Users may want to free Linux buffer and cache space if they think that it’s taking up too much room in RAM. This is usually because they’re used to Windows or Macintosh environments that don’t cache as aggressively. Doing this can actually reduce performance. However, it’s a good idea to synchronize RAM and disk storage, which is also often thought of as freeing Linux caches out even though it’s not from a very technical standpoint.
You’ll need to be working from a terminal for this technique. Search for terminal on the Ubuntu Dash or hold down Ctrl, Alt and T at the same time. LXDE, Xfce4 and KDE users might want to click on the Applications or Whisker menu, point to System Tools and open Terminal.
Method 1: Using the sync Command
In many cases, users actually want to synchronize cached writes to the underlying persistent storage device that holds data. This means that any changes made to the file buffers in memory get an update on disk so if the system went down then and there you’d have a good chance of having everything current. If this concept seems a bit advanced, then just remember that this makes the information in your RAM the same as the information on your disk or SSD.
Invoking the sync command without any other arguments does just that. It updates files on disk with any changes waiting to be written. Type sync at the command line and push enter. You won’t see any output at all, and you can do it after any command was run before it.
This method is incredibly simple since it only requires you to only learn one word. Unlike other methods, it’s perfectly safe to do at all times and won’t reduce performance except for the few moments while the sync to disk takes place. If you’ve been moving a bunch of files between external drives and want to make sure all writes are done, then free Linux buffers by typing sync and pushing enter. All other methods are strictly for making benchmarks. If you’ve ever heard someone talk about dirty sectors, then this is a solution for that problem. Linux sometimes holds files in memory but tells the rest of the operating system that they’re on disk, but running sync ensures that these changes are updated on disk as well. It doesn’t remove them from RAM, so they’ll still be offered to other programs that need to access them without slowing things down.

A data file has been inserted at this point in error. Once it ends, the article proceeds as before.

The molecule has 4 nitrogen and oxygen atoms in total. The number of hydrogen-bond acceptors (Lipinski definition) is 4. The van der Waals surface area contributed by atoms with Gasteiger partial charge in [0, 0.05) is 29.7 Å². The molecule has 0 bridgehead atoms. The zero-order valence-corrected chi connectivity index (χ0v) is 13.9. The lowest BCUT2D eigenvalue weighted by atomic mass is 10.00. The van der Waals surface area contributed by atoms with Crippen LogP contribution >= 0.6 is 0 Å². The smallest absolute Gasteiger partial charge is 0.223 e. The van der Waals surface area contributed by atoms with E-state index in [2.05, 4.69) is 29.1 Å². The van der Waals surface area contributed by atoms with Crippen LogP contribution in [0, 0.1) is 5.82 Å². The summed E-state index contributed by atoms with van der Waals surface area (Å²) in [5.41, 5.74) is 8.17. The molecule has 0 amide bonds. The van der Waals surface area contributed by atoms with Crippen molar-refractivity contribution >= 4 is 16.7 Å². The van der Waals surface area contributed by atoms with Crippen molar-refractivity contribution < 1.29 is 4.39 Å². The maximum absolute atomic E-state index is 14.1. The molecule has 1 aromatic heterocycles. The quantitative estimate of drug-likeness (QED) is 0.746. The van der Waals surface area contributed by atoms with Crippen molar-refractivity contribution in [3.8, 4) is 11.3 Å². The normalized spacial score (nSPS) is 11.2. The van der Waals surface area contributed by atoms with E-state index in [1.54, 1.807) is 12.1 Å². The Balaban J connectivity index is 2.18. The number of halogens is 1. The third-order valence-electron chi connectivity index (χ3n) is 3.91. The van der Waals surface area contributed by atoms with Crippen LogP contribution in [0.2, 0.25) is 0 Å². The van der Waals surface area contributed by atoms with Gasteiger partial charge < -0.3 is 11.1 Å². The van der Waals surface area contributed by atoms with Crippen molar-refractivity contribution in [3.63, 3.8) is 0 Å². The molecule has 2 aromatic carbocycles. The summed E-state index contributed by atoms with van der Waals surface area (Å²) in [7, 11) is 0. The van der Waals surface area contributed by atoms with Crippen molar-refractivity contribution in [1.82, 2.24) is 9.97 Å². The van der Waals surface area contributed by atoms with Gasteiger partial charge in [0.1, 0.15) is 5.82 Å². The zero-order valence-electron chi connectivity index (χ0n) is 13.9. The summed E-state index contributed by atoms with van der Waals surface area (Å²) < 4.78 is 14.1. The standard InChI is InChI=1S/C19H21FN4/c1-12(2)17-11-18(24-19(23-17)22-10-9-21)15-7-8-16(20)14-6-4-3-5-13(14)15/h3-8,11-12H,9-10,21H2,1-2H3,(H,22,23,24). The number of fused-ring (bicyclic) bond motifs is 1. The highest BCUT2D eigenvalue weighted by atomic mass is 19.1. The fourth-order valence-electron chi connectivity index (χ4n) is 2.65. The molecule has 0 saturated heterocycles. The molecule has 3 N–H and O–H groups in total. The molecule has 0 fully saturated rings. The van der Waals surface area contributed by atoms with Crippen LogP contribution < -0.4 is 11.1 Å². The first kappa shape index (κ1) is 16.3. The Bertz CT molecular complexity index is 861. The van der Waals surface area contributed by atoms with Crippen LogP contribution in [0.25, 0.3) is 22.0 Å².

Method 2: Free Linux Buffers Completely
Please keep in mind before you go any further that Method 1 is almost always preferred since Linux caches aggressively on purpose to make your device move faster. You’ll almost always just want to run sync for safety purposes to make sure all disk writes have completed. If you’re trying to perform a hardware benchmark or something of the sort then there is a way to completely free Linux caches.
Assuming you fully understand the danger of doing this, run free && sync && echo 3 > /proc/sys/vm/drop_caches && free in the terminal. Since it’s such a long command, you might want to highlight it here and copy it. To paste it in the terminal, either use the Paste option in the Edit menu or Unlike sync by itself, you’ll have to run this from a root prompt. Put sudo in front of the command if you’re logged in as a regular user. This line ensures you’ll see output indicating that the memory caches are actually getting emptied.
Once again, the only reason you’d ever want to do this is to take benchmarks. You might notice a real performance hit once you’ve done this since you’re emptying all the data Linux worked hard to cache. You could also disable swap by typing sudo swapoff -a and re-enable it with sudo swapon -a, but again these need root access and the only time you’d ever want to do this is if you were a developer trying to take real hardware benchmarks for a utility or file system process. Everyone else will simply want to run sync by itself as a regular user without root access to make sure that all of the dirty sectors are written out to disk.